Would you rather have directions or a map? Can I have both please!

Posted by Stephen on Nov 2, 2015

When a good friend of mine first moved to London he decided that he would take a bus and jump of at random stops, he would then attempt to make his way home. This allowed him to create a mental map of London. He claims he can walk home from anywhere in London, however he still prefers to use public transport. If we think of Skemps idea of relational understanding of maths as a map of the mathematical landscape it should suggest that we can work our way to the solution from the information we have. However that doesn’t mean we have to, often there is a faster way. Richard Skemp seems to suggest that relational and instrumental understanding are two separate types of maths I would argue that instrumental understanding is equal to only using public transport without knowing how it fits in to the greater mathematical landscape.

If we are stuck on public transport we may have to take a longer route and if we have only the map of London it could take us a long time to walk to where we want to go. If we have access to both the public transport and the map of London we can benefit from making our way from one point to another as quickly as possible. Surely combining the two is best?

Relational understanding seems to have some resistance against it, yet it is perhaps the best way to find our way around maths itself, is there a way to combat the resistance?

Perhaps the idea of different mindsets, promoted by Carol Dweck, could be a solution. If we can teach students to work on gaining a growth mindset, one where hard work is considered the solution to success, then we could impart how important learning relational understanding even though it may be more work. It also address this initial resistance which might be caused by the inability to get the right answer straight away, this mindset allows students to work on the problem and not give up as soon as it gets hard, people with a fixed mindset will tend to give up when things are tough. If we teach instrumental methods then the right answer can be found, but if we are always sat in our comfort zone our successes may mean a shorter lived confidence. Jo Boaler suggest that the pride gained from enduring and persevering gives students a longer lasting “high”.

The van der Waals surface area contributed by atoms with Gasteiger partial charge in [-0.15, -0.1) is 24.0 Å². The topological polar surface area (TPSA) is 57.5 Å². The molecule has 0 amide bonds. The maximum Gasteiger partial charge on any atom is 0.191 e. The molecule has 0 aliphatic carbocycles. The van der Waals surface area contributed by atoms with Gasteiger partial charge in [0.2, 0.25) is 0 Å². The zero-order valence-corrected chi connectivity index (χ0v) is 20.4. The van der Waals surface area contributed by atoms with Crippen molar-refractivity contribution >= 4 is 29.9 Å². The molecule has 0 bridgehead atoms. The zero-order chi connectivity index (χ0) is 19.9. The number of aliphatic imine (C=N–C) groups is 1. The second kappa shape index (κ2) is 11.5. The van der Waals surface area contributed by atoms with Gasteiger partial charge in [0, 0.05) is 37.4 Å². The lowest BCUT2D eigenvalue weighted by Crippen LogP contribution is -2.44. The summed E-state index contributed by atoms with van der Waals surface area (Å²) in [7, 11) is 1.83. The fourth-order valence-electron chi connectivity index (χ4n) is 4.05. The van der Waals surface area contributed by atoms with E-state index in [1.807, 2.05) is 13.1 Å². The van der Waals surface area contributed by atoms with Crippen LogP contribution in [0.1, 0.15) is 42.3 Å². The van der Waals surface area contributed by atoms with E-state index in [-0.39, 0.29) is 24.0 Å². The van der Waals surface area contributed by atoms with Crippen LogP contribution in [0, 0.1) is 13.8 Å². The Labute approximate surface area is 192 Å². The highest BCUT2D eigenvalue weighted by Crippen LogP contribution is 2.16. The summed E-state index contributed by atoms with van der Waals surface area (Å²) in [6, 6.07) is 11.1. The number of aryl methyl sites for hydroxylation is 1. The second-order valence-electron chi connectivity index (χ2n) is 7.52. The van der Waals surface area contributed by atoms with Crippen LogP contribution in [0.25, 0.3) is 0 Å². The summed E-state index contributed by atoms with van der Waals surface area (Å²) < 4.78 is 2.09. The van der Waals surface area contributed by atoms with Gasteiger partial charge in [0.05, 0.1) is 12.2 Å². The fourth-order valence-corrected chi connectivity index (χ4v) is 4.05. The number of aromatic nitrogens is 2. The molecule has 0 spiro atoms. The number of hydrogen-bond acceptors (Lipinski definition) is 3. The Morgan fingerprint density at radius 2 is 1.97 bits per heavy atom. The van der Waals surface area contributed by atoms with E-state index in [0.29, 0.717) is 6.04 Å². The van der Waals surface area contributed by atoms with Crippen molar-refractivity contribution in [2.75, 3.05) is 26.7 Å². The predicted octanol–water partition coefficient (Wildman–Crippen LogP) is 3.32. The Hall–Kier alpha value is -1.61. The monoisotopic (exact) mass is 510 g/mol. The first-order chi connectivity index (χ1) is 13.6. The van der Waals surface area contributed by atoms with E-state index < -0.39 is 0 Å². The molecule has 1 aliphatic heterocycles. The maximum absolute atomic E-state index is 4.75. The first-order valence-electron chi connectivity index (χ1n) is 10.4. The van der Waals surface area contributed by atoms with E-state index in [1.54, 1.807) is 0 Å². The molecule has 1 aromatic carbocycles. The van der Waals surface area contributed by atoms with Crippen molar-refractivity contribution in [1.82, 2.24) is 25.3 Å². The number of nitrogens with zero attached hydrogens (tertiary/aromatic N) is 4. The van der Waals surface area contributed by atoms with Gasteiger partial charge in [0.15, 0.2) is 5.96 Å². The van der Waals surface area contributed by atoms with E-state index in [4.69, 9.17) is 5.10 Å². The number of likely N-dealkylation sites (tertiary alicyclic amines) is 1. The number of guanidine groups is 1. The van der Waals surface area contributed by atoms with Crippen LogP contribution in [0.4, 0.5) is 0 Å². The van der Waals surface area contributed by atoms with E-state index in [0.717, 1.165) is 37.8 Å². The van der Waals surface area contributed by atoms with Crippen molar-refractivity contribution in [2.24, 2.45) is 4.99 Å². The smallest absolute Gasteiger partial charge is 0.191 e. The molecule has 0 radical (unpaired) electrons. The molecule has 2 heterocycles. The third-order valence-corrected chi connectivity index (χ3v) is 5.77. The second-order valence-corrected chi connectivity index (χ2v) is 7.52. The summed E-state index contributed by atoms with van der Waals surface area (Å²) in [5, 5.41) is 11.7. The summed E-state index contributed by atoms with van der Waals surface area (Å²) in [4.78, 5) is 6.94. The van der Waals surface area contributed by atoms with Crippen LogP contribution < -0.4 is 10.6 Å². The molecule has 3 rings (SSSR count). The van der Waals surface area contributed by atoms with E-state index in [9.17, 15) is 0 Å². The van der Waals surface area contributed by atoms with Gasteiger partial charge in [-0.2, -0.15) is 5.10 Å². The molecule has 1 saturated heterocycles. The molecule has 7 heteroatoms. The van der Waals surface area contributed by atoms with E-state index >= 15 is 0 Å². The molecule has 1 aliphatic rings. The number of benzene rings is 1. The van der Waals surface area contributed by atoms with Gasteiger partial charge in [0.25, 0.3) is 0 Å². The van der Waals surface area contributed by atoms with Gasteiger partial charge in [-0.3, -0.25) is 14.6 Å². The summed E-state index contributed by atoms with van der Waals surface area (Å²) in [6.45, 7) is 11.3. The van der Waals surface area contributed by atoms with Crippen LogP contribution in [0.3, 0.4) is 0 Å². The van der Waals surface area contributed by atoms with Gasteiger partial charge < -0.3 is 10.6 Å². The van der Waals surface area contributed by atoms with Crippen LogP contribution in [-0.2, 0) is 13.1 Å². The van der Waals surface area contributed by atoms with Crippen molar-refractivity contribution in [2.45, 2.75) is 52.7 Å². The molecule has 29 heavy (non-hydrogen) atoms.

To me the point that stuck out from both was the need for context, without it the interest in gaining a growth mindset is meaningless and the need for relational understanding is also meaningless.

Do we all need to push ourselves in to the unknown? Find ourselves in the middle of a mathematical landscape and find our way to the solution, not by finding the tube but by wandering along the streets to find an area we know and from there we can make our way home, or at least to the solution, then in future we can always use the tube.


  1. pepsmccrea
    9 November 2015

    You’ve got a crazy friend, but nonetheless, I appreciate your efforts to use the analogy to help analyse the situation further. Really interesting to hear you single out CONTEXT as a key factor. Keep thinking on this. You may have something…

    In future, I’d like to see you try to explore potential links with ideas from previous thinkpieces too.

  2. Sergio
    9 November 2015

    Your ideas around the resistence and confidence in relational learning are interesting. I agree that in order to create a growth mindset we need to think about the confidence of learners. Maybe we need to find a balance or structure the difficulty of questions in order to preserve confidence?

  3. asreall
    29 December 2015

    I really like and agree with your idea that both instrumental and relational learning should be combined in teaching but how to do that successfully would be the challenge.
    Also I am not sure how you can teach a growth mindset or if it is something that comes within us or needs to be taught at a younger age to be efficient.

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